SEC Chair Gensler Calls Crypto ‘Wild West’ While Asking for More Money



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In an effort to grapple with the new frontier cryptocurrency markets, U.S. Securities and Exchange Commission (SEC) Chairm Gary Gensler has called for a budgetary increase for the agency. He cited the need for enhanced vigilance against potential non-compliance in this emerging sector in a speech on July 19:

“We’ve seen the Wild West of the crypto markets, rife with noncompliance […] I am pleased to support the President’s FY 2024 request of $2.436 billion for SEC operations, to put us on a better track for the future.”

Gensler, who delivered these remarks at the U.S. Senate Committee on Appropriations, emphasized the importance of the SEC’s growth in relation to the increasing complexity of capital markets. He highlighted the SEC’s enforcement division’s track record of imposing $6.4 billion in penalties and disgorgement, following 750 enforcement actions in the 2022 fiscal year:

“Rapid technological innovation in the financial markets has led to misconduct in emerging and new areas, not least in the crypto space. Addressing this requires new tools, expertise, and resources.”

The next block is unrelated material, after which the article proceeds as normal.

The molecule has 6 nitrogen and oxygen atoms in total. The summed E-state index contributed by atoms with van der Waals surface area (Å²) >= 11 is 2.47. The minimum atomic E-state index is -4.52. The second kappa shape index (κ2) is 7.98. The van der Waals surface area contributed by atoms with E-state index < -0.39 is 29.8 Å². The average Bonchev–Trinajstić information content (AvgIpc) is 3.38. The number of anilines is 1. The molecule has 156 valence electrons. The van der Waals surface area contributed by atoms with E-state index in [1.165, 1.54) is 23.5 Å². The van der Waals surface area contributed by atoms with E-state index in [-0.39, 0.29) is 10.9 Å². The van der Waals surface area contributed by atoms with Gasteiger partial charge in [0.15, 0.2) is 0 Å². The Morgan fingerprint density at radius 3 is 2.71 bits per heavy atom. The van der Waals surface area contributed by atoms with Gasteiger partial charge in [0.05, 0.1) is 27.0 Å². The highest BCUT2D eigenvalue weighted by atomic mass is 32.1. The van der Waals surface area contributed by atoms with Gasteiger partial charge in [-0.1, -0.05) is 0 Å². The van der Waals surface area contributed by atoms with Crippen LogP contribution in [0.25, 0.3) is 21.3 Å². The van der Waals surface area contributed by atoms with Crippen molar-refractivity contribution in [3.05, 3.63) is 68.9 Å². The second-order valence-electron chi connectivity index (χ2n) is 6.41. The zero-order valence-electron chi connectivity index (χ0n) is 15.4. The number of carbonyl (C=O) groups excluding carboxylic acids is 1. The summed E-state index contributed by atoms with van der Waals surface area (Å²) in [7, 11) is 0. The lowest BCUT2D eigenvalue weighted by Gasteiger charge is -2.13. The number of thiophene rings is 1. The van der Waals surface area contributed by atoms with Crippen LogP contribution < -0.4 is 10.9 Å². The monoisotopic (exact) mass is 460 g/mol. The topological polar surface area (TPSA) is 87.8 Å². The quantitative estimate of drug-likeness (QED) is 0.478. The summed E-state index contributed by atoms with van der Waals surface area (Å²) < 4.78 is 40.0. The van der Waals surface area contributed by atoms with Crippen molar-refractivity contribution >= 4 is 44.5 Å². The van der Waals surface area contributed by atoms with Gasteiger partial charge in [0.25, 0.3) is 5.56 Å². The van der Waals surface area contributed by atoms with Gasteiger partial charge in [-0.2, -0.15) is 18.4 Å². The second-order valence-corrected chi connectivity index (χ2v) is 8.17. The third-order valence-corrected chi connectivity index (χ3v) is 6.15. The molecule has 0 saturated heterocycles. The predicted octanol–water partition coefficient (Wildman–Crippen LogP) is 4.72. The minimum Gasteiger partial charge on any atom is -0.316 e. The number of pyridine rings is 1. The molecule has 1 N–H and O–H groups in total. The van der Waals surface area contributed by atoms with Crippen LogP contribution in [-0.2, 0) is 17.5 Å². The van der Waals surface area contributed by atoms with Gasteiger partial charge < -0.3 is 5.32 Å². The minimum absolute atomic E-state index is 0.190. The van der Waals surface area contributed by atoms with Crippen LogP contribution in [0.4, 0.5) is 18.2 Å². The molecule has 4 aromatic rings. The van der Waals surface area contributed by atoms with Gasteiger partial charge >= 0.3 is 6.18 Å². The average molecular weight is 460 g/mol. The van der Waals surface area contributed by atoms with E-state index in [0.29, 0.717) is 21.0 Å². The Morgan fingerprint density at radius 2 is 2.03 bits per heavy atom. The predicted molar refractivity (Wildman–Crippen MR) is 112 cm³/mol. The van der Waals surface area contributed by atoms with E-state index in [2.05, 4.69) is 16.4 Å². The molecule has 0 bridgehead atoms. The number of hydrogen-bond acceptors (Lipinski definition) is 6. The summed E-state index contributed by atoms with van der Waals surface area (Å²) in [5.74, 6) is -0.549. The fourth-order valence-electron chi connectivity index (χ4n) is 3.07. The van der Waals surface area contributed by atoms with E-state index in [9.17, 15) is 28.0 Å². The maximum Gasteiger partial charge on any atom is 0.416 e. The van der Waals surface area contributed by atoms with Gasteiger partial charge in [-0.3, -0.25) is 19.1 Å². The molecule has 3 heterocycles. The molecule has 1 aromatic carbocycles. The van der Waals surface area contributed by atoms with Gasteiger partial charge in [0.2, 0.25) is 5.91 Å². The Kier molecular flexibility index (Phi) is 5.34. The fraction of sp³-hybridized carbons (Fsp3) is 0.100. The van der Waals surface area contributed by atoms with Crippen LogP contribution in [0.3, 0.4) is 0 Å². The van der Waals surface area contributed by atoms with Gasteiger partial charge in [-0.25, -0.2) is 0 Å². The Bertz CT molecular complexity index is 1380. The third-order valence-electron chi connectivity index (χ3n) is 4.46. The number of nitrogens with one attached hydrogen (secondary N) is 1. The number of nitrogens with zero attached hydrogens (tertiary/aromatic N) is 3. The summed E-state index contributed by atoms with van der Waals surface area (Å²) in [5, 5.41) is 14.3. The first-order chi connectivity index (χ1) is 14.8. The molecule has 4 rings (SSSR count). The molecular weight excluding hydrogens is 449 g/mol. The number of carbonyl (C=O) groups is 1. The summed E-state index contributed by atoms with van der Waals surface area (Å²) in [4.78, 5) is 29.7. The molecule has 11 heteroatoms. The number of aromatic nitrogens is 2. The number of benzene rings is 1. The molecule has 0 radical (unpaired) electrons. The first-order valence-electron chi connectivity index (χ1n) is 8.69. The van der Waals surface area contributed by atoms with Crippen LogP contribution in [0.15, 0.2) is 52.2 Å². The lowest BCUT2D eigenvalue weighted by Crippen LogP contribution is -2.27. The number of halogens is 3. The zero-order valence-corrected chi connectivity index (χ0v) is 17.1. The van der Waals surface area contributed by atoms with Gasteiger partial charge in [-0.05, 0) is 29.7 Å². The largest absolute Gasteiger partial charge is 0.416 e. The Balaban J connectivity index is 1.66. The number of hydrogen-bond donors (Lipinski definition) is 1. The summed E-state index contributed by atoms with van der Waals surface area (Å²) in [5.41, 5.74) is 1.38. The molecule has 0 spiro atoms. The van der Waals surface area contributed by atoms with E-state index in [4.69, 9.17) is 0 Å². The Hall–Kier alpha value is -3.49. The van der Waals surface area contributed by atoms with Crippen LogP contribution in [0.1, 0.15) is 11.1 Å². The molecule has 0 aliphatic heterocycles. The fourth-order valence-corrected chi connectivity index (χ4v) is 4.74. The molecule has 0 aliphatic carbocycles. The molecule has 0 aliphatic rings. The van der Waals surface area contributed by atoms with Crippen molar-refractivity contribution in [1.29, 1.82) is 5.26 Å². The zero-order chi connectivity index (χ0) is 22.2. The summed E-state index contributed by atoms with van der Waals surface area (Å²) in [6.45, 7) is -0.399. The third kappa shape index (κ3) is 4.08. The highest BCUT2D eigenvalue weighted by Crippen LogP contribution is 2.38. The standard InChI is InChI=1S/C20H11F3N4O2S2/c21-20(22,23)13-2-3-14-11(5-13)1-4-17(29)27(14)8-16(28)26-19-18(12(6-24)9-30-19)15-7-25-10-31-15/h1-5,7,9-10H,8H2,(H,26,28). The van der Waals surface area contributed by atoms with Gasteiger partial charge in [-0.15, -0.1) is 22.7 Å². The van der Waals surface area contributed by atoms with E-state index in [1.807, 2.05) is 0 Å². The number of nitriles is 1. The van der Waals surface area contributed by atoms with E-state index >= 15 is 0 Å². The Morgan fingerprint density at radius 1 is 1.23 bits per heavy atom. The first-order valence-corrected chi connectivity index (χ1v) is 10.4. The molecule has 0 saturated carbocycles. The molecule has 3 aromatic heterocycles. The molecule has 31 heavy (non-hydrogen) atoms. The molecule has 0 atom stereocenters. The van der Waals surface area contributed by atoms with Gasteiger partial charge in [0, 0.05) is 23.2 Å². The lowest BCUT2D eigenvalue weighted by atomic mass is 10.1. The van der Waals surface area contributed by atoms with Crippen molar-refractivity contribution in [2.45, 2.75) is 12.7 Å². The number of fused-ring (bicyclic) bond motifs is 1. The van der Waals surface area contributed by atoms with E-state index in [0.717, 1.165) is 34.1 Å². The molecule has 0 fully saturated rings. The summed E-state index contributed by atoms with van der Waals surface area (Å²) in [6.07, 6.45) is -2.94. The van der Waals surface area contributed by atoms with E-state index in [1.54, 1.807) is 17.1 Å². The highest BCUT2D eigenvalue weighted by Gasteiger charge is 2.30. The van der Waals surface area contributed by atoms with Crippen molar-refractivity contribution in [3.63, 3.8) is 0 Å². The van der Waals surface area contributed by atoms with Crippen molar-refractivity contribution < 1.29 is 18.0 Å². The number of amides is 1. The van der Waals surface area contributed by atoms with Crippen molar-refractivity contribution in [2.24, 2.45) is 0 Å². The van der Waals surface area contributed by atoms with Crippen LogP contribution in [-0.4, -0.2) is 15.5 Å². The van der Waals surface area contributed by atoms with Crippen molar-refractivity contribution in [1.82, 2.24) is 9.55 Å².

The SEC’s stance of “regulation by enforcement” has not been without its critics, however. In fact, several lawmakers, including U.S. Representatives French Hill and Dusty Johnson, are advocating for a shift toward a legislative rule-making approach.

The representatives argue in favor of a statutory framework, a system that mandates regulatory compliance from the outset, thereby providing consumer protection before potential harm is inflicted. They conveyed this perspective to Gensler in a July 19 letter, proposing a pre-emptive strategy rather than the current reactionary enforcement actions.

As the SEC faces the challenge of effectively choosing what is a security and looking for a good enough spot Bitcoin ETF to approve, the SEC views it as a way to protect investors from bad actors before they begin, as:

“Such growth and rapid change also mean more possibility for wrongdoing. As the cop on the beat, we must be able to meet the match of bad actors. Thus, it makes sense for the SEC to grow along with the expansion and increased complexity in the capital markets.”

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